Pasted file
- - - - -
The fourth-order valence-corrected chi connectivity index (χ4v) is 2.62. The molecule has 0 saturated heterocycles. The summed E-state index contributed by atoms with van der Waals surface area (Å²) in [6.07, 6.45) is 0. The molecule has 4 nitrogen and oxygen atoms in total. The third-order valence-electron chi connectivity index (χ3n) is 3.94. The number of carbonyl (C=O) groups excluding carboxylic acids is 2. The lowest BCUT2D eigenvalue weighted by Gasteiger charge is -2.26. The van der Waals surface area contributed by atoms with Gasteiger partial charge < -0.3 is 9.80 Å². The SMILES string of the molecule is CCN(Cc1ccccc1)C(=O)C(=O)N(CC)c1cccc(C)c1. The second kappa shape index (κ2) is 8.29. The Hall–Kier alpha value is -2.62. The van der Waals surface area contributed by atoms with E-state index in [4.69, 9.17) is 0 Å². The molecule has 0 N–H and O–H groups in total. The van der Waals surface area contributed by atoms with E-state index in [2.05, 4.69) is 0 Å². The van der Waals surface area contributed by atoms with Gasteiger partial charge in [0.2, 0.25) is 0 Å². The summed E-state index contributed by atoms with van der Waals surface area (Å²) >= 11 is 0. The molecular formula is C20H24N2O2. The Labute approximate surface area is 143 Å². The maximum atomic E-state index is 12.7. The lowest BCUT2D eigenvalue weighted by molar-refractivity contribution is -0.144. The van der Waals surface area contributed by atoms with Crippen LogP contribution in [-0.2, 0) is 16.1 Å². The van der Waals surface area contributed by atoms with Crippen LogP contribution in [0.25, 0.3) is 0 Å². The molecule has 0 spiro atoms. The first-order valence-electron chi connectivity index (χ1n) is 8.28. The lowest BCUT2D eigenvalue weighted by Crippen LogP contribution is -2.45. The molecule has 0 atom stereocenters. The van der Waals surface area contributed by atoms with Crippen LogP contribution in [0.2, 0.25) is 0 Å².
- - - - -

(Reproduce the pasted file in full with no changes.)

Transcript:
The fourth-order valence-corrected chi connectivity index (χ4v) is 2.62. The molecule has 0 saturated heterocycles. The summed E-state index contributed by atoms with van der Waals surface area (Å²) in [6.07, 6.45) is 0. The molecule has 4 nitrogen and oxygen atoms in total. The third-order valence-electron chi connectivity index (χ3n) is 3.94. The number of carbonyl (C=O) groups excluding carboxylic acids is 2. The lowest BCUT2D eigenvalue weighted by Gasteiger charge is -2.26. The van der Waals surface area contributed by atoms with Gasteiger partial charge < -0.3 is 9.80 Å². The SMILES string of the molecule is CCN(Cc1ccccc1)C(=O)C(=O)N(CC)c1cccc(C)c1. The second kappa shape index (κ2) is 8.29. The Hall–Kier alpha value is -2.62. The van der Waals surface area contributed by atoms with E-state index in [4.69, 9.17) is 0 Å². The molecule has 0 N–H and O–H groups in total. The van der Waals surface area contributed by atoms with E-state index in [2.05, 4.69) is 0 Å². The van der Waals surface area contributed by atoms with Gasteiger partial charge in [0.2, 0.25) is 0 Å². The summed E-state index contributed by atoms with van der Waals surface area (Å²) >= 11 is 0. The molecular formula is C20H24N2O2. The Labute approximate surface area is 143 Å². The maximum atomic E-state index is 12.7. The lowest BCUT2D eigenvalue weighted by molar-refractivity contribution is -0.144. The van der Waals surface area contributed by atoms with Crippen LogP contribution in [-0.2, 0) is 16.1 Å². The van der Waals surface area contributed by atoms with Crippen LogP contribution in [0.25, 0.3) is 0 Å². The molecule has 0 spiro atoms. The first-order valence-electron chi connectivity index (χ1n) is 8.28. The lowest BCUT2D eigenvalue weighted by Crippen LogP contribution is -2.45. The molecule has 0 atom stereocenters. The van der Waals surface area contributed by atoms with Crippen LogP contribution in [0.2, 0.25) is 0 Å².